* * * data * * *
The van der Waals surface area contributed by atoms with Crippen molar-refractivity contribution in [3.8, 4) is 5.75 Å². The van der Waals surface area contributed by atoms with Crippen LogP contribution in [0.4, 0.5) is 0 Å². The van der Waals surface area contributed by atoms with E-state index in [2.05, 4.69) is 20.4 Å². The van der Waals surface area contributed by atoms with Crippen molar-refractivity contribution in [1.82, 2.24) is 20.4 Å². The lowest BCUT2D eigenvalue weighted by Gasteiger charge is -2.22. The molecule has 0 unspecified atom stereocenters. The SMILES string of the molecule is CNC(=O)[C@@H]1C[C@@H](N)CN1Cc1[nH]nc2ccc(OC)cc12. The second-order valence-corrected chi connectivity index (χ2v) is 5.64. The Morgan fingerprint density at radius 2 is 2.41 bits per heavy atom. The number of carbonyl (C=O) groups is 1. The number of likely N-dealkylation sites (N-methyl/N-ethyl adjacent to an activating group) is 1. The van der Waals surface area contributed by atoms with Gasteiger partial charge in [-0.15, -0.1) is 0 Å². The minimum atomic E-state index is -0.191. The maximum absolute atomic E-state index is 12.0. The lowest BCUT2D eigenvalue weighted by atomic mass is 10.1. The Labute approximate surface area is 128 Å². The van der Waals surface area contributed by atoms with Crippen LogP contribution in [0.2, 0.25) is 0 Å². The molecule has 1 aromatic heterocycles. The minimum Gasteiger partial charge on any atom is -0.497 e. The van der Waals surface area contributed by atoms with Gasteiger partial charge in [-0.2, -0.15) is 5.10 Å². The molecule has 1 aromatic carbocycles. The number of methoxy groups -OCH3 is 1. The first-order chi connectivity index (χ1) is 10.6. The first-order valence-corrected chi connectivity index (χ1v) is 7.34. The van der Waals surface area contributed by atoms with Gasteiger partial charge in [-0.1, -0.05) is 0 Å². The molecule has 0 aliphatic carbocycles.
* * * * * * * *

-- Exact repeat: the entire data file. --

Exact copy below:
The van der Waals surface area contributed by atoms with Crippen molar-refractivity contribution in [3.8, 4) is 5.75 Å². The van der Waals surface area contributed by atoms with Crippen LogP contribution in [0.4, 0.5) is 0 Å². The van der Waals surface area contributed by atoms with E-state index in [2.05, 4.69) is 20.4 Å². The van der Waals surface area contributed by atoms with Crippen molar-refractivity contribution in [1.82, 2.24) is 20.4 Å². The lowest BCUT2D eigenvalue weighted by Gasteiger charge is -2.22. The molecule has 0 unspecified atom stereocenters. The SMILES string of the molecule is CNC(=O)[C@@H]1C[C@@H](N)CN1Cc1[nH]nc2ccc(OC)cc12. The second-order valence-corrected chi connectivity index (χ2v) is 5.64. The Morgan fingerprint density at radius 2 is 2.41 bits per heavy atom. The number of carbonyl (C=O) groups is 1. The number of likely N-dealkylation sites (N-methyl/N-ethyl adjacent to an activating group) is 1. The van der Waals surface area contributed by atoms with Gasteiger partial charge in [-0.15, -0.1) is 0 Å². The minimum atomic E-state index is -0.191. The maximum absolute atomic E-state index is 12.0. The lowest BCUT2D eigenvalue weighted by atomic mass is 10.1. The Labute approximate surface area is 128 Å². The van der Waals surface area contributed by atoms with Crippen LogP contribution in [0.2, 0.25) is 0 Å². The molecule has 1 aromatic heterocycles. The minimum Gasteiger partial charge on any atom is -0.497 e. The van der Waals surface area contributed by atoms with Gasteiger partial charge in [-0.2, -0.15) is 5.10 Å². The molecule has 1 aromatic carbocycles. The number of methoxy groups -OCH3 is 1. The first-order chi connectivity index (χ1) is 10.6. The first-order valence-corrected chi connectivity index (χ1v) is 7.34. The van der Waals surface area contributed by atoms with Gasteiger partial charge in [-0.1, -0.05) is 0 Å². The molecule has 0 aliphatic carbocycles.